Research to Improve the Care of Persons at Clinical High Risk for Psychotic Disorders
Robert K. Heinssen, Ph.D., A.B.P.P.
Director, Division of Services and Intervention Research
The goals of this initiative are to (1) test the effectiveness of interventions that target symptomatic and functional difficulties associated with clinical risk states for psychosis; (2) create an evidence base to inform stepped-care models of early psychosis treatment; and, (3) determine the feasibility for implementing such approaches in community treatment settings within the United States.
Approximately 100,000 young people in the United States experience a first episode of psychosis every year (calculated from McGrath et al., 2008).1 During the same interval, over one million children and adolescents may experience problems in thinking, mood, and social functioning suggestive of a pre-psychosis risk state (estimated from Kelleher et al., 2012).2 Given the highly disruptive and disabling nature of psychotic disorders, early intervention has been recommended as a means of preventing the onset of psychosis among at-risk individuals, as well as averting other adverse mental health outcomes associated with psychosis risk states, such as mood syndromes, substance abuse disorders, and functional decline.3
Eleven randomized controlled trials (RCTs) have been conducted over the past decade that test the efficacy of psychological, pharmacological, nutritional, and multi-component psychosocial interventions for preventing the onset of psychosis among help-seeking individuals who meet clinical high-risk criteria. In these studies, ascertainment of an individual’s risk state is based on defined criteria involving attenuated psychotic symptoms, transient psychotic symptoms, or genetic risk combined with functional deterioration. In a recent meta-analysis, the authors concluded that cognitive-behavioral therapy exerts a moderate effect on transition to psychosis 12 months later, and that multi-component treatment also delays or reduces transition to psychotic illness over a one-year period.4 Although no clear evidence supports pharmacological interventions for persons at high clinical risk, one study suggests a potentially beneficial effect for nutritional supplementation (i.e., omega-3 fatty acids).5
Additional RCTs are required to expand knowledge regarding effective interventions during the clinical high-risk period, and to build an evidence base to support high-quality community care. Clinical staging or stepped-care models could serve as a framework for future effectiveness studies, with RCTs comparing treatments that address clinical issues apparent at various stages of psychosis risk.4,6,7 Overall, this initiative aims to support research that will inform a step-wise approach to care that features lower intensity/lower risk treatments as first-line interventions, with decisions regarding discharge, maintenance therapy, or step-up to more intensive care based on a priori definitions of recovery, stabilization, and worsening. Anticipated outcomes from this program of research include, but are not limited to:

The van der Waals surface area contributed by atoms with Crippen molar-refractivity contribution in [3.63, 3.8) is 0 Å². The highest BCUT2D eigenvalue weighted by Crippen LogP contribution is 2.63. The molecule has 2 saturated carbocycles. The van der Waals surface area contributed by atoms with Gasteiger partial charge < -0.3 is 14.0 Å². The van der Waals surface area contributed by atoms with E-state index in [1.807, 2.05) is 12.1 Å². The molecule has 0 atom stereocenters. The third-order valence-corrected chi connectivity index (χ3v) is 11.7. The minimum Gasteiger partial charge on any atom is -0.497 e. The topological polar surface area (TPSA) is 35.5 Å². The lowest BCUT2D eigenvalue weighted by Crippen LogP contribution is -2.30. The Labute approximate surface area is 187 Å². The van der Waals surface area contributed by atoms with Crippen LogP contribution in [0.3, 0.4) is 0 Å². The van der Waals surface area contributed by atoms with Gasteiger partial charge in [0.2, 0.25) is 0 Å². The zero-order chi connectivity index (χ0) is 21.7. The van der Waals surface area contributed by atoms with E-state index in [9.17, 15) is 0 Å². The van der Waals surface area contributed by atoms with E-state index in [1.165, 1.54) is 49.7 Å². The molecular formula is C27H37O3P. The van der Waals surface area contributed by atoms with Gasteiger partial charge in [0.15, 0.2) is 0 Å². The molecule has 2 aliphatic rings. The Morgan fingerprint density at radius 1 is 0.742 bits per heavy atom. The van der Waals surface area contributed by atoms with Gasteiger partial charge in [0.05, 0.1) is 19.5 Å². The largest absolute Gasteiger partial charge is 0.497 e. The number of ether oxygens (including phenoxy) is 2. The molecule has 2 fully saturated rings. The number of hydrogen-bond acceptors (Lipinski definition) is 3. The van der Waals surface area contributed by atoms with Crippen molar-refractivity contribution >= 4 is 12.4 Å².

- Interventions of varying complexity, intensity, and duration that address symptoms, problems, and functional impairments that characterize different clinical high-risk states;
- Empirical data regarding the effectiveness, risks, and benefits of various forms of stage-specific treatment; and,
- Information regarding the feasibility of implementing promising therapies in community treatment settings in the United States.
2 Kelleher I, Murtagh A, Molloy C, Roddy S, Clarke MC, Harley M, Cannon M. (2012). Identification and characterization of prodromal risk syndromes in young adolescents in the community: A population-based clinical interview study. Schizophrenia Bulletin, 38(2):239-246.
5 Amminger GP, Schafer MR, Papageorgiou K, Klier CM, Cotton SM et al. (2010). Long-chain omega-3 fatty acids for indicated prevention of psychotic disorders: a randomized, placebo-controlled trial. Archives of General Psychiatry, 67(2):146-54